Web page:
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Celebrating Recent Work by Pamela H. Smith

New Books in the Arts and Sciences

dateMarch 1, 2024 timeFriday, 12:15pm EST location The Heyman Center, Second Floor Common Room, Columbia University locationVirtual Event
  • Center for Science and Society
  • Department of History
  • The Society of Fellows and Heyman Center for the Humanities
  • Institute for Social and Economic Research and Policy
email address [email protected]
  • Free and open to the public
  • Registration required. See details.

From Lived Experience to the Written Word: Reconstructing Practical Knowledge in the Early Modern World
by Pamela H. Smith

In From Lived Experience to the Written Word, Pamela H. Smith considers how and why, beginning in 1400 CE, European craftspeople began to write down their making practices. Rather than simply passing along knowledge in the workshop, these literate artisans chose to publish handbooks, guides, treatises, tip sheets, graphs, and recipe books, sparking early technical writing and laying the groundwork for how we think about scientific knowledge today.

Focusing on metalworking from 1400–1800 CE, Smith looks at the nature of craft knowledge and skill, studying present-day and historical practices, objects, recipes, and artisanal manuals. From these sources, she considers how we can reconstruct centuries of largely lost knowledge. In doing so, she aims not only to unearth the techniques, material processes, and embodied experience of the past but also to gain insight into the lifeworld of artisans and their understandings of matter.

About the Author

Pamela H. Smith is the Seth Low Professor of History at Columbia University and founding director of the Center for Science and Society and of its cluster project, the Making and Knowing Project. She is the author of The Business of Alchemy and The Body of the Artisan, the latter also published by the University of Chicago Press. She is the co-editor of Ways of Making and Knowing and The Matter of Art and editor of Entangled Itineraries.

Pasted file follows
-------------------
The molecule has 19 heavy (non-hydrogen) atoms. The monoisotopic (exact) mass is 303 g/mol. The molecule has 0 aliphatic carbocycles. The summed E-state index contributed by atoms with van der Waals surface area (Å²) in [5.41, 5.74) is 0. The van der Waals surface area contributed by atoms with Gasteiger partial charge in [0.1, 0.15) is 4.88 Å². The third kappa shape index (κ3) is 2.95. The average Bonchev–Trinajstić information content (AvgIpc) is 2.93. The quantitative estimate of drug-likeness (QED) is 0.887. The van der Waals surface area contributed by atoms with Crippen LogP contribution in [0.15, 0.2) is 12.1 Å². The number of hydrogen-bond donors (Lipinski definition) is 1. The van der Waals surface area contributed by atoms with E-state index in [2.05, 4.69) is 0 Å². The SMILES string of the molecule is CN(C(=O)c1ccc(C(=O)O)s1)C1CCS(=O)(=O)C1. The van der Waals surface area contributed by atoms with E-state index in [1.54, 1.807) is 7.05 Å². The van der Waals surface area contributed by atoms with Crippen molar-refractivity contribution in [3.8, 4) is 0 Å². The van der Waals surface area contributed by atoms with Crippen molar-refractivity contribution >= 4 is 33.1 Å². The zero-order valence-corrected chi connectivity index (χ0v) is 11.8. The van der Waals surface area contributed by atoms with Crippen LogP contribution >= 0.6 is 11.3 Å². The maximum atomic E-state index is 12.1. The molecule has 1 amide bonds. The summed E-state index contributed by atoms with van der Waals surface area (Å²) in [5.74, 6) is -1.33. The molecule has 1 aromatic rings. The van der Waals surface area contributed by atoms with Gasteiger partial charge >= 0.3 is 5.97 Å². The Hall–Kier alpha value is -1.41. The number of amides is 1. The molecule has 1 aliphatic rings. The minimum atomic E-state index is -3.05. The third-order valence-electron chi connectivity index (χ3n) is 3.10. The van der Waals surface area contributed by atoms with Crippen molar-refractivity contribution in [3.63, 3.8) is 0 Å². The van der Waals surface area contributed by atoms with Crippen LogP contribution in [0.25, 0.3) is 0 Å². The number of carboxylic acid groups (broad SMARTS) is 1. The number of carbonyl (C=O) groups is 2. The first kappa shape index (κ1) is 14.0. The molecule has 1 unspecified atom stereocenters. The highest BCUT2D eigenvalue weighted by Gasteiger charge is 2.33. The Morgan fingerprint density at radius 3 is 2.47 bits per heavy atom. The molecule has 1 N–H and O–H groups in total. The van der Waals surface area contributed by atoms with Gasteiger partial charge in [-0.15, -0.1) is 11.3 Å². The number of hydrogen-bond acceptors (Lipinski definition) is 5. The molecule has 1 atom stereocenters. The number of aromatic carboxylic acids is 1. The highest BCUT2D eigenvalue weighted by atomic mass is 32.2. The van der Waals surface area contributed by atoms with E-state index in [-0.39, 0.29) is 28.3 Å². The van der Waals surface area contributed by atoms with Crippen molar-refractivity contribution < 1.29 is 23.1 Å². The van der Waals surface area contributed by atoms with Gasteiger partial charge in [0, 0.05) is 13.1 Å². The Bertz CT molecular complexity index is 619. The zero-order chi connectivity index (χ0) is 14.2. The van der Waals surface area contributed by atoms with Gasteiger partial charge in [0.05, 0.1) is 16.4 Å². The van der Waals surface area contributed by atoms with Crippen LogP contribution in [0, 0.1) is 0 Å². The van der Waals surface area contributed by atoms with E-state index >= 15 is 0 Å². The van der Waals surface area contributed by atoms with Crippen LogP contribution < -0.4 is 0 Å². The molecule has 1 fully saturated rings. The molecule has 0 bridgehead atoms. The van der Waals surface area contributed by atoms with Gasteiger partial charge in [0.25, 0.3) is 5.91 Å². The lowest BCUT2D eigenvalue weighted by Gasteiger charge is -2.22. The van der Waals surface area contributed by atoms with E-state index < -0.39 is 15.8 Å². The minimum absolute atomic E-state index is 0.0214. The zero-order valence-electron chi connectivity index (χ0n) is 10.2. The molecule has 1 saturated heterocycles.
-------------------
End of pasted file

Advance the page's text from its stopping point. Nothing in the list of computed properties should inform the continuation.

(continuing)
About the Speakers

Caroline Bynum works on the religious, cultural, social, and intellectual history of western Europe from late antiquity to the end of the sixteenth century. In the 1980s and 1990s, her work on gender and the history of the body established some of the paradigms still used in medieval studies. Recently her research has focused on devotional practices, especially devotional objects, in the fifteenth and sixteenth centuries. She is currently exploring the paradox of Catholic survivals, including the survival of women’s monasticism, in Protestant Germany. She is member of the Columbia University Senior Scholars and University Professor Emerita, Medieval Europe, in the History Department at Columbia University.

Deborah L. Krohn is Associate Professor, Chair of Academic Programs, and Coordinator for History and Theory of Museums at Bard Graduate Center. Her research and teaching areas include early modern European cultural history, history and theory of museums, culinary history, and history of the book. She is most interested in exploring the relationships between objects of daily life, including the arts of the kitchen and table, and the dissemination of both learned and practical knowledge through books and prints.

Pablo Piccato is a professor in the Department of History at Columbia University. His research and teaching focus on modern Mexico, particularly on crime, politics, and culture. He has taught as visiting faculty in universities in Mexico, Argentina, Brazil, and France, and has been director of Columbia’s Institute of Latin American Studies, Vice Chair of the Department of History, and University Senator. His books include City of Suspects: Crime in Mexico City, 1900-1931 (2001), The Tyranny of Opinion: Honor in the Construction of the Mexican Public Sphere (2010), and A History of Infamy: Crime, Truth, and Justice in Mexico (2017).

Caterina Pizzigoni is an Associate Professor in the Department of History at Columbia University. She specializes in the colonial history of Latin America. Her interests include Indigenous populations, sources in Nahuatl (Indigenous language of central Mexico), social history, household and material culture, religion, and gender. You can listen to her interview with Professor Vicky Murillo (Director of ILAS-Columbia) for the podcast series Unpacking Latin America.

Please email [email protected] to request disability accommodations. Advance notice is necessary to arrange for some accessibility needs. This event will be recorded. By being present, you consent to the SOF/Heyman using such video for promotional purposes.